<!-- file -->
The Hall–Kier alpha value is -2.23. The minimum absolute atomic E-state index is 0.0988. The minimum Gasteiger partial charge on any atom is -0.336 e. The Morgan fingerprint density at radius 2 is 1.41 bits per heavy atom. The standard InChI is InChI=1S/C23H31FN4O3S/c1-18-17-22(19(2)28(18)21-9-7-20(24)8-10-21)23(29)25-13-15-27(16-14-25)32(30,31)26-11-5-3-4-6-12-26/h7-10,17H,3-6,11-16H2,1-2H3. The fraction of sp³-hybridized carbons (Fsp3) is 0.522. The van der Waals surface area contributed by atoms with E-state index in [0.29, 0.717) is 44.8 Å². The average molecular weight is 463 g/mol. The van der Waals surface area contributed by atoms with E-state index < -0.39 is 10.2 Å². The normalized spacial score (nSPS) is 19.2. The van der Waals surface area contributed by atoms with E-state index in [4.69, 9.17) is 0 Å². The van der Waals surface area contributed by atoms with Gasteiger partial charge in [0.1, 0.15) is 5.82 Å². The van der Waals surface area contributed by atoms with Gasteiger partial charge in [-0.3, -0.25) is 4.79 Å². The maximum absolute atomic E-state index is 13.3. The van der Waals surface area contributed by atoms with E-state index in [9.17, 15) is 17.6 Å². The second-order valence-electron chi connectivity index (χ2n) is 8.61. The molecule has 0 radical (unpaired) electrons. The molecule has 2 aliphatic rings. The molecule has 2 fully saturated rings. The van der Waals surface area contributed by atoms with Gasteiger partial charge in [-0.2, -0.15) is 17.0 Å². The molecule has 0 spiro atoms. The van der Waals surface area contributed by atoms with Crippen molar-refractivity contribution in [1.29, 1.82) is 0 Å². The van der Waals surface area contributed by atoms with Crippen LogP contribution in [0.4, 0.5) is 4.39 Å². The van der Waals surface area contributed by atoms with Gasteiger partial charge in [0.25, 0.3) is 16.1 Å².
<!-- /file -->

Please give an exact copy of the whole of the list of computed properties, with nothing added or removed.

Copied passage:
The Hall–Kier alpha value is -2.23. The minimum absolute atomic E-state index is 0.0988. The minimum Gasteiger partial charge on any atom is -0.336 e. The Morgan fingerprint density at radius 2 is 1.41 bits per heavy atom. The standard InChI is InChI=1S/C23H31FN4O3S/c1-18-17-22(19(2)28(18)21-9-7-20(24)8-10-21)23(29)25-13-15-27(16-14-25)32(30,31)26-11-5-3-4-6-12-26/h7-10,17H,3-6,11-16H2,1-2H3. The fraction of sp³-hybridized carbons (Fsp3) is 0.522. The van der Waals surface area contributed by atoms with E-state index in [0.29, 0.717) is 44.8 Å². The average molecular weight is 463 g/mol. The van der Waals surface area contributed by atoms with E-state index < -0.39 is 10.2 Å². The normalized spacial score (nSPS) is 19.2. The van der Waals surface area contributed by atoms with E-state index in [4.69, 9.17) is 0 Å². The van der Waals surface area contributed by atoms with Gasteiger partial charge in [0.1, 0.15) is 5.82 Å². The van der Waals surface area contributed by atoms with Gasteiger partial charge in [-0.3, -0.25) is 4.79 Å². The maximum absolute atomic E-state index is 13.3. The van der Waals surface area contributed by atoms with E-state index in [9.17, 15) is 17.6 Å². The second-order valence-electron chi connectivity index (χ2n) is 8.61. The molecule has 0 radical (unpaired) electrons. The molecule has 2 aliphatic rings. The molecule has 2 fully saturated rings. The van der Waals surface area contributed by atoms with Gasteiger partial charge in [-0.2, -0.15) is 17.0 Å². The molecule has 0 spiro atoms. The van der Waals surface area contributed by atoms with Crippen molar-refractivity contribution in [1.29, 1.82) is 0 Å². The van der Waals surface area contributed by atoms with Crippen LogP contribution in [0.4, 0.5) is 4.39 Å². The van der Waals surface area contributed by atoms with Gasteiger partial charge in [0.25, 0.3) is 16.1 Å².